This time around, secured funding markets have been stressed by capital regulations, rather than credit problems. Basel III has created a more onerous global reserve requirement through capital regulation, over and above the Fed’s local liquidity requirement. It has done so by creating the perception that interbank reserves are of greater worth than US Treasuries and the like in terms of liquidity value to meet more onerous capital requirements. Therefore, banks have tried to hoard reserves, even as the Fed has tried to take them off their hands through its balance sheet reduction and tightening efforts. Moreover, the US Treasury has been sucking out reserves through large scale bond issuance, as it has attempted to navigate constraints imposed by the debt ceiling. A month or so ago, these forces reached their zenith, with repo rates spiking, and the Fed’s benchmark “secured overnight financing rate” (SOFR) surging as high as 5.25%, well above the Fed funds rate. In response to the liquidity crisis, the Fed commenced a series of temporary, and permanent open market operations. In other words, it started injecting more reserves into the system in exchange for securities. Importantly, it did so, without flooding the market with excess liquidity, thereby dropping the Fed funds rate to zero. But even though it technically did not re-embark upon quantitative easing, it did start expanding the size of its balance sheet again. In response to the Fed’s liquidity provision, secured funding rates have fallen back to being broadly in line with the Fed funds rate.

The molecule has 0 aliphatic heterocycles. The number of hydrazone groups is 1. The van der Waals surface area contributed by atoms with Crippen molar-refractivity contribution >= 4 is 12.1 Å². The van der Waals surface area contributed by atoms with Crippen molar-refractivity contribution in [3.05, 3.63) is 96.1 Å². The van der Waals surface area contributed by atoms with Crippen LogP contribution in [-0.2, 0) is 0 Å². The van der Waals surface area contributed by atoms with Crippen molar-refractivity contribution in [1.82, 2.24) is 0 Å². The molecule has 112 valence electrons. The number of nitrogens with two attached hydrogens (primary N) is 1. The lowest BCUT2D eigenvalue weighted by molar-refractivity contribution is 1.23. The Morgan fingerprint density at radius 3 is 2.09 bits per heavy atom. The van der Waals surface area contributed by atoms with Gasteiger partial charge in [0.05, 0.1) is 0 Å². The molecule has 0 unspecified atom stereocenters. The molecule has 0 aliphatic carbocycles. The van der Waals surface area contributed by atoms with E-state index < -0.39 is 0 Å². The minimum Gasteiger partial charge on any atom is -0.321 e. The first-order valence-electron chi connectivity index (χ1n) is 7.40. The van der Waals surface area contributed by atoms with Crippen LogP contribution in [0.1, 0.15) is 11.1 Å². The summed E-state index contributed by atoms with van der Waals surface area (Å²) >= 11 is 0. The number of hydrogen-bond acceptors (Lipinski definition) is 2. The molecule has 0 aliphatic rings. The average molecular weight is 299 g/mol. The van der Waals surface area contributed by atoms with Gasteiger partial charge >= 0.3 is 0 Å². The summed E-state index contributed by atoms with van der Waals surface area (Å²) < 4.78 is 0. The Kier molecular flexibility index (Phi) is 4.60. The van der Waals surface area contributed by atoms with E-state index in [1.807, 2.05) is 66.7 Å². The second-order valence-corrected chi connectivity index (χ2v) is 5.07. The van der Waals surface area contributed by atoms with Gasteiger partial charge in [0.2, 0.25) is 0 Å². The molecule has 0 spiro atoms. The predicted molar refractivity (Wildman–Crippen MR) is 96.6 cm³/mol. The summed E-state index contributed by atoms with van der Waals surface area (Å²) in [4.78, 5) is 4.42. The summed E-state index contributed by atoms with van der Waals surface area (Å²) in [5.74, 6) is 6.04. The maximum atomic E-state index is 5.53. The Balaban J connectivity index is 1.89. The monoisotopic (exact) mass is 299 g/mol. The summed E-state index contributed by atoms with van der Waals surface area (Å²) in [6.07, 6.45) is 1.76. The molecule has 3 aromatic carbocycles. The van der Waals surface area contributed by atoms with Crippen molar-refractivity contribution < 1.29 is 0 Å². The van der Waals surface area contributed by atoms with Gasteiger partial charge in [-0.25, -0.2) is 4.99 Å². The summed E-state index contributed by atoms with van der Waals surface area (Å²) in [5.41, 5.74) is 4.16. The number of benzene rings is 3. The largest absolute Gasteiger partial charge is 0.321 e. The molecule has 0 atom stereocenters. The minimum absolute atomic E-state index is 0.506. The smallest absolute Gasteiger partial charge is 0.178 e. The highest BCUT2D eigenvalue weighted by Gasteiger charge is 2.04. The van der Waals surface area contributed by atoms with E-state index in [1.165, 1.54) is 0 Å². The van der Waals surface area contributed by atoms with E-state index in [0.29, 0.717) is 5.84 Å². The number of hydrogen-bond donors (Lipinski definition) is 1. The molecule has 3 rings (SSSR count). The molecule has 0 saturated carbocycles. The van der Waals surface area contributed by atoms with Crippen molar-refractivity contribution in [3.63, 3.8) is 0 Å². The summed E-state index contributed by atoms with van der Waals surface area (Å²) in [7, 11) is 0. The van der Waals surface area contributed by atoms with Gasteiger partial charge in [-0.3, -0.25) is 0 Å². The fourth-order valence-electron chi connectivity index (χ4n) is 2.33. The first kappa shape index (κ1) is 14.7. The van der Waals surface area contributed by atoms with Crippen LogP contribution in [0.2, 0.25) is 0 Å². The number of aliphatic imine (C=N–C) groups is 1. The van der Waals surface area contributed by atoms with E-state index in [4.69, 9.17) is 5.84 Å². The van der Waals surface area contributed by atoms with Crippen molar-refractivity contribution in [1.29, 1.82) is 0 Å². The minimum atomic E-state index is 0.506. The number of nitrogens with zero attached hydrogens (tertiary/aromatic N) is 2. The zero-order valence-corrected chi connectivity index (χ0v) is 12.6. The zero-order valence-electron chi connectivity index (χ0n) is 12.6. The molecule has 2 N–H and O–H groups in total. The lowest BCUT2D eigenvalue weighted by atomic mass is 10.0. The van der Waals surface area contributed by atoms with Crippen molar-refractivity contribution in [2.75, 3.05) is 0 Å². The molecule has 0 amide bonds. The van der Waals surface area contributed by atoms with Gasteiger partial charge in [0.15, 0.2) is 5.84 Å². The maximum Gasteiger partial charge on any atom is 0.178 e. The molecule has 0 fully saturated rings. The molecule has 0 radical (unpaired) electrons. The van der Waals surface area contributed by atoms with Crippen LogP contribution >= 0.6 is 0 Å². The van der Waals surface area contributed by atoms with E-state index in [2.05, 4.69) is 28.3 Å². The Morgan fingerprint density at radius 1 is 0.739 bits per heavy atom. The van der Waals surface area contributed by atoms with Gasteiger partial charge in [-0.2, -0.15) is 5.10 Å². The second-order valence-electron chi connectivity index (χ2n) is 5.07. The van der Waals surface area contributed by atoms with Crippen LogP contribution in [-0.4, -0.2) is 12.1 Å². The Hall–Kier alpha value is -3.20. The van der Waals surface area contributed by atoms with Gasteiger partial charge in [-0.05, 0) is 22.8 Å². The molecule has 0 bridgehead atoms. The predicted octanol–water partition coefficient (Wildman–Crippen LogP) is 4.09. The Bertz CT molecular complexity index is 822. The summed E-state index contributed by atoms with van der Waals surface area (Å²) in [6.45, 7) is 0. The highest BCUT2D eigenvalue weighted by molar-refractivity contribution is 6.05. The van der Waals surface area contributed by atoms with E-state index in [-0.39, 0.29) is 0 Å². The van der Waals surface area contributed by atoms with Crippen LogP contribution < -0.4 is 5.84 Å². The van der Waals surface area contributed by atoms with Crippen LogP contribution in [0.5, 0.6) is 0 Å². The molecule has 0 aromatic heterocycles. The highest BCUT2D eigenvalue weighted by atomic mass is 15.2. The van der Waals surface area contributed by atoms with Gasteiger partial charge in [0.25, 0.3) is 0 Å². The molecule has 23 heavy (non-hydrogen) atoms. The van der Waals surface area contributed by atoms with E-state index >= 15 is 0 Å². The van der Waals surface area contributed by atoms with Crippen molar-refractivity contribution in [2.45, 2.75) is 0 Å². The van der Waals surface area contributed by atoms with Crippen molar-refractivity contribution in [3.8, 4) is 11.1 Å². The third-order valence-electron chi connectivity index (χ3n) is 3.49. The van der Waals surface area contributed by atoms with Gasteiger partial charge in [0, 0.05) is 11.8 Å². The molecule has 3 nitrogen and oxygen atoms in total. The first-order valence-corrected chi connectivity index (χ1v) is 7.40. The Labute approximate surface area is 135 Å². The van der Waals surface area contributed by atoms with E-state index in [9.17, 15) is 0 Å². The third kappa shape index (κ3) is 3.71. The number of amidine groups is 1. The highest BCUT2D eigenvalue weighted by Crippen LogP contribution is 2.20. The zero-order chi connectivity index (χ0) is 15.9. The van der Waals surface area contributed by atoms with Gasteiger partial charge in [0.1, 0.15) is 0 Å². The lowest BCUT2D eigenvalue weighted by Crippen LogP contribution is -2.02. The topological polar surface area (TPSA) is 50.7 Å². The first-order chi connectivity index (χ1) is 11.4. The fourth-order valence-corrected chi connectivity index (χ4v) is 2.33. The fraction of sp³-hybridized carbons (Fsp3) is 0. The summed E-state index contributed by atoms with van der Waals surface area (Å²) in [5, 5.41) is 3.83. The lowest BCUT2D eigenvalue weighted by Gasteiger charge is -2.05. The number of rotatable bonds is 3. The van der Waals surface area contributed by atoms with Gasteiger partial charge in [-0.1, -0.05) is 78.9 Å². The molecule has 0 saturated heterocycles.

As we have approached month-end in October, we have seen secured funding rates remain under control. But we have seen consistent oversubscription of Fed open market operations. There has been more demand for Fed liquidity than the Fed has been willing to supply for any given period of time. Many commentators view this development as a worrying sign that eventually, stresses will return to the system, even if secured funding rates are presently under control.